The news of the day here in SLC is pretty tentative and calm. We had a joint session – Deputies and Bishops – discussing structure – not the proposals for structural change that will be on the agenda, but just generally. I was part of a group made up of half the Nevadans talking with half the Deputies from Lexington. We had a really good conversation and learned a lot about church life in our very different worlds.
The Stewardship Committee then went through a laborious boring beyond belief process of perfecting a resolution recognizing that the Development office raised a lot of money last triennium and encouraging them to continue doing their job. But then we got to talking about how the Convention Eucharists STILL (despite three years of our urging) do not present the alms at the altar or designate their purpose. (At this point, there was originally a rant about how utterly and outrageously wrong this is. I have been persuaded by calmer heads to spare you my less attractive sentiments). So we are in a bit of an uprising mode. We shall see if a more vigorous statement and persistence will make some headway. A positive note on today’s worship: we had good music by The Theodicy Jazz Ensemble and an engaging sermon by House of Deputies President, Gay Jennings.
The Bishops legislative meeting was pretty straightforward. We had various and sundry legislative matters and passed them all. Nothing dramatic or controversial. The hard issues are down the road.
The real event today happened in D.C., the Supreme Court ruling legalizing same gender marriage in all states – not to be confused with all dioceses, as we are a church in 17 nations. This does, however, constitute a landmark shift in the way our society recognizes family relationships; so the Church will be called upon to express a spiritual understanding of these relationships. We already bless same gender unions. Where those unions are legally recognized as marriages, we acknowledge that legal status as part of the blessing. We have on the agenda a proposal to recognize the spiritual significance of same gender bonds on a higher level. I think it is quite likely we will do that. Exactly how the new approach will be framed is still being worked out, but I think we are likely to do something along this line. In the next few days I’ll be reporting on that.
But first I want to consider an underlying question of how we think about all our decisions and actions.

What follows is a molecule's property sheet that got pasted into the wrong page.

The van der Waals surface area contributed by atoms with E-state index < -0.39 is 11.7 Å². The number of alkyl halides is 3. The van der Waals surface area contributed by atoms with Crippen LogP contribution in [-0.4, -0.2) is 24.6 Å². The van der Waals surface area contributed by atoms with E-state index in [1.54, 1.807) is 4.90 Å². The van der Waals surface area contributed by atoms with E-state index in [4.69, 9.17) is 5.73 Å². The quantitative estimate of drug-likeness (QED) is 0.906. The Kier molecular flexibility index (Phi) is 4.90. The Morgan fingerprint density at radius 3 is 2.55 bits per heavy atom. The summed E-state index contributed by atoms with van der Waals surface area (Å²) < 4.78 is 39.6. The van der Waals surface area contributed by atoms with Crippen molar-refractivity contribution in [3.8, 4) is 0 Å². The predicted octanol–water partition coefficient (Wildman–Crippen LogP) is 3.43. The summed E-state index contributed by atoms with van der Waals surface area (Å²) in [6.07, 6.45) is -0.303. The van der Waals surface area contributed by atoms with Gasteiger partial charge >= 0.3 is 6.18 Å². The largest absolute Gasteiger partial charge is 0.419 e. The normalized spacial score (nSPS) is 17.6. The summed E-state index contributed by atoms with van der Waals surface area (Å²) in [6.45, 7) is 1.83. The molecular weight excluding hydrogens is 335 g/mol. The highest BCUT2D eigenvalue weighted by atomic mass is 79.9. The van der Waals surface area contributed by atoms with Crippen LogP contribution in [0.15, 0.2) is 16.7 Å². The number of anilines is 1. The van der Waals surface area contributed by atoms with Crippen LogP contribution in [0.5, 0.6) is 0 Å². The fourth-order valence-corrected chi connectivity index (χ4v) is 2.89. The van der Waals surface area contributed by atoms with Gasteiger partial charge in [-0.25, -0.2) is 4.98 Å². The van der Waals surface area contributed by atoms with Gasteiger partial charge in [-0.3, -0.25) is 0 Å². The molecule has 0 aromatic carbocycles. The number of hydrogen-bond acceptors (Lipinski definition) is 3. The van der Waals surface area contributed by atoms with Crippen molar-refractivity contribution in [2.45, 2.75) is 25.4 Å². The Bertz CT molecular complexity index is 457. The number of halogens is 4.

Of course, some Episcopalians, like many Christians of other denominations, believe same gender relationships are morally wrong and should not be blessed at all. I disagree. See Live From Anatolia: Part 1. http://bishopdansblog.blogspot.com/2015/05/live-from-anatolia-part-1-paul-law-and.html and Nicaea, Constantinople, and Salt Lake City. http://bishopdansblog.blogspot.com/2015/04/nicaea-constantinople-salt-lake-city.html But as I said in the Nicaea blog, there are dissenters at this meeting and there will be dissenters after this meeting whatever we do. So, simply stated, there are dissenters. That may seem obvious, but some of my social media friends think there is actually unanimous and universal acceptance of the 5-4 decision of the Court. It ain’t so.
Now, here’s where we come to the issue. Dissenters have two complaints against the LGBTQ inclusion advocates. We may, on the one hand, leave faith out of it and just go for the political value of inclusion. We are doing what we do because we politically want to do it, regardless of God. That sometimes happens and I share the conservative’s objection to a godless politics.
On the other hand, we may claim that LGBTQ inclusion is the will of God. I decidedly want to make a case for that, as I did partially in Live From Anatolia I post. But the conservatives object that this invocation of God stigmatizes them, shuts down dissent, and cuts off conversation. True, these liberals are speaking in the language of Amos and Hosea, but Amos and Hosea were not the kind of guys you could have a beer with and talk things over.
I believe that it is incumbent upon us as Christians to seek God’s will and act upon it in all things, most especially relationship matters like marriage. We have to make a theological case for same gender marriage if we are going to do it. The fact that it’s legal doesn’t mean we have to honor it religiously. We choose to honor and bless same gender marriages not because the state says so but because we believe God calls us to do so.
However, it is irreverent to claim too much certainty about God’s will. God is an infinite mystery so we may have a sense of God’s will but we cannot have certainty. The danger is doing what we want and drafting God to support our position. I am often tempted to do just that and I suspect that others may face the same temptation.
So the challenge of Christian tolerance, according to Reinhold Niebuhr, is to boldly proclaim God’s truth as best we know it, but at the same time hold the humility to remember we could be wrong. That keeps the door open for conversation with people who disagree with us. In conversation, we are quite likely to learn things, to build relationships, to grow in grace. That is not possible if we do not say what we believe with a “Thus sayeth the Lord” boldness. A know-nothing shrug of the shoulders does not evoke conversational response. But on the other hand, we need the humility to listen to someone else and try to understand their perspective.
“Winning” a Supreme Court case and “winning” a General Convention proposal for same gender marriage is not the end of the conversation. It should be the beginning in which we continue to respect those who disagree and listen with open hearts to their concerns. I am deeply convinced that life will be richer for all concerned if we continue our dialogue grounded in a Christ-based mutuality of care and respect. The thing we really need to win is each other for Christ.